Each player has one queen at the start of the game. As we have seen, her ancestor in early Indian and Arabic forms was a "minister" or "vizier" with only a hobbling range of movement; one adjacent diagonal square was the limit. Not until 1475 was the queen given her vast firepower—the chess equivalent ot long-range field artillery—and as a result launched the game played today.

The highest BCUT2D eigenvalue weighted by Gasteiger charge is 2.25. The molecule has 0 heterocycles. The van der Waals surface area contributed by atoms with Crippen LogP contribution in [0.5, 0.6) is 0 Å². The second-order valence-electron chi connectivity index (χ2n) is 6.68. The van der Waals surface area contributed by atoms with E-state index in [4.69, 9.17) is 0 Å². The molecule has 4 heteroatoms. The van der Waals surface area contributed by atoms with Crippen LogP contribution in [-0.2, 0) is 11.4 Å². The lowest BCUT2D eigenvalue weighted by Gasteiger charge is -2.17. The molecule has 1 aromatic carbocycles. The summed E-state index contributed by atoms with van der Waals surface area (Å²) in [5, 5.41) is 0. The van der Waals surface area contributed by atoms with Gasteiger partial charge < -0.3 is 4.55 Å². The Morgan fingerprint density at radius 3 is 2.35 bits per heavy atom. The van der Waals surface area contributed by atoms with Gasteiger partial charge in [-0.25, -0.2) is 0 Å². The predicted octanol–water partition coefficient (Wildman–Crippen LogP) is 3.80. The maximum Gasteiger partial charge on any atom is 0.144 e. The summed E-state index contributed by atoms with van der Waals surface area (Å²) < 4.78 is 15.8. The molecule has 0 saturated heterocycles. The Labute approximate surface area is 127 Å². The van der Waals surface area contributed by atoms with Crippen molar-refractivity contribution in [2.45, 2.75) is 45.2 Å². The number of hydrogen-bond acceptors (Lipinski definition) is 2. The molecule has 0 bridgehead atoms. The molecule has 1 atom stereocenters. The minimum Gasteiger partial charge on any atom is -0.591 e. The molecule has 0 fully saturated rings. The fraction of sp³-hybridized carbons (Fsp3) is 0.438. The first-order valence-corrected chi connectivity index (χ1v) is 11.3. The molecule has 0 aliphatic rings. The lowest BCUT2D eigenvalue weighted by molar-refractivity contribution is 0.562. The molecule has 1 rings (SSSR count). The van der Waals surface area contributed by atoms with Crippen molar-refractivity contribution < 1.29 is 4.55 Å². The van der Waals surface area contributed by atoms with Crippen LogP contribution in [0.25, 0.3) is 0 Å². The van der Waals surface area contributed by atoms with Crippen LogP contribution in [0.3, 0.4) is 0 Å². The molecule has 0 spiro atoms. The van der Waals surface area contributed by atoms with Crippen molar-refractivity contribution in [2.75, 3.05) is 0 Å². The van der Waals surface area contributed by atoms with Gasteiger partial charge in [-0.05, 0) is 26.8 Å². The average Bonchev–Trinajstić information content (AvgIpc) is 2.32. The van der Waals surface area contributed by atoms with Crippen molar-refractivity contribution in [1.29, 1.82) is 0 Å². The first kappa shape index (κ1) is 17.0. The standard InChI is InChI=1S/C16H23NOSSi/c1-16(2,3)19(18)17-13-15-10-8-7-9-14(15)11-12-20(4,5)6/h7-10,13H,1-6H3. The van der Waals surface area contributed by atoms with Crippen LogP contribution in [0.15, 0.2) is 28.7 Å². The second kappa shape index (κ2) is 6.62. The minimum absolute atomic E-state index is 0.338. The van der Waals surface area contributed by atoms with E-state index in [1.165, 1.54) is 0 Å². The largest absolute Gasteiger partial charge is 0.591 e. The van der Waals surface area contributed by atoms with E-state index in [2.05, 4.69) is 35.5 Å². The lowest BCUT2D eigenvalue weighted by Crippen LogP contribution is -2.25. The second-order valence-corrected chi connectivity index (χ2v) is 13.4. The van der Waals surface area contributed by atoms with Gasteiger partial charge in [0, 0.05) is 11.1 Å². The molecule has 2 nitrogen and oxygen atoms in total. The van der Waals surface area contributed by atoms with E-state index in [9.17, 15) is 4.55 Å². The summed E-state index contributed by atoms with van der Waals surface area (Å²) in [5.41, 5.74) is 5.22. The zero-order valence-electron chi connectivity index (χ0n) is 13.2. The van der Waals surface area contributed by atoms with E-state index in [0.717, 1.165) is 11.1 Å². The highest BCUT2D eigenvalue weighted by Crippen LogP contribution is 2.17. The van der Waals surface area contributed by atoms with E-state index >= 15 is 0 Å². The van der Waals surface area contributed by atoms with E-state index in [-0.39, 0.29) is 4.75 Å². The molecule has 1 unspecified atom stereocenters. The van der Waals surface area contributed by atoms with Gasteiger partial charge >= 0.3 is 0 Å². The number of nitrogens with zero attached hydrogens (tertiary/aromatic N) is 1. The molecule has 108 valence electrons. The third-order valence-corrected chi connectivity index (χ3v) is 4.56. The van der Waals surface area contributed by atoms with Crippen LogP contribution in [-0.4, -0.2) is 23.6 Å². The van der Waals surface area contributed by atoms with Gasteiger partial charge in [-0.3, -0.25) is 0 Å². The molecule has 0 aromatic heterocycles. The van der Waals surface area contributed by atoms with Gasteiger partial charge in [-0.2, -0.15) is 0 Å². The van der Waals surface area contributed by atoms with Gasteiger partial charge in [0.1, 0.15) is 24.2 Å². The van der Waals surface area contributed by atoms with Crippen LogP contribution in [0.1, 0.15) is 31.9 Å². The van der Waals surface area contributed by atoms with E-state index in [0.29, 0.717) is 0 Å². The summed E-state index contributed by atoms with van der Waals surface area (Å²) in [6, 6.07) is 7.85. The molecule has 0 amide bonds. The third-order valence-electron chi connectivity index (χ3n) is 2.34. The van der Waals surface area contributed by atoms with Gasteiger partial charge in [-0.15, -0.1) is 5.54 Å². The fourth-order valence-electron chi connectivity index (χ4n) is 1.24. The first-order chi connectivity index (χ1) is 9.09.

The role of the queen, the strongest and most mobile piece on the board, is so important that it is scarcely exaggerating to say that if you win your opponent's queen, you have won the game. She may move along any rank, file, or diagonal in any direction for as many squares as she chooses. She may not turn corners, nor move through, or 011 to, a square occupied by a friendly unit. Neither can she move through a square held by an enemy, though she can move on to such a square and capture the occupier. As the diagram at the bottom of page 57 shows, a centrally placed queen has a theoretical range of no fewer than 27 possible moves in eight directions; this is a crucial factor in attacking enemy pieces and in planning and executing checkmates. The queen is a very powerful attacking piece.
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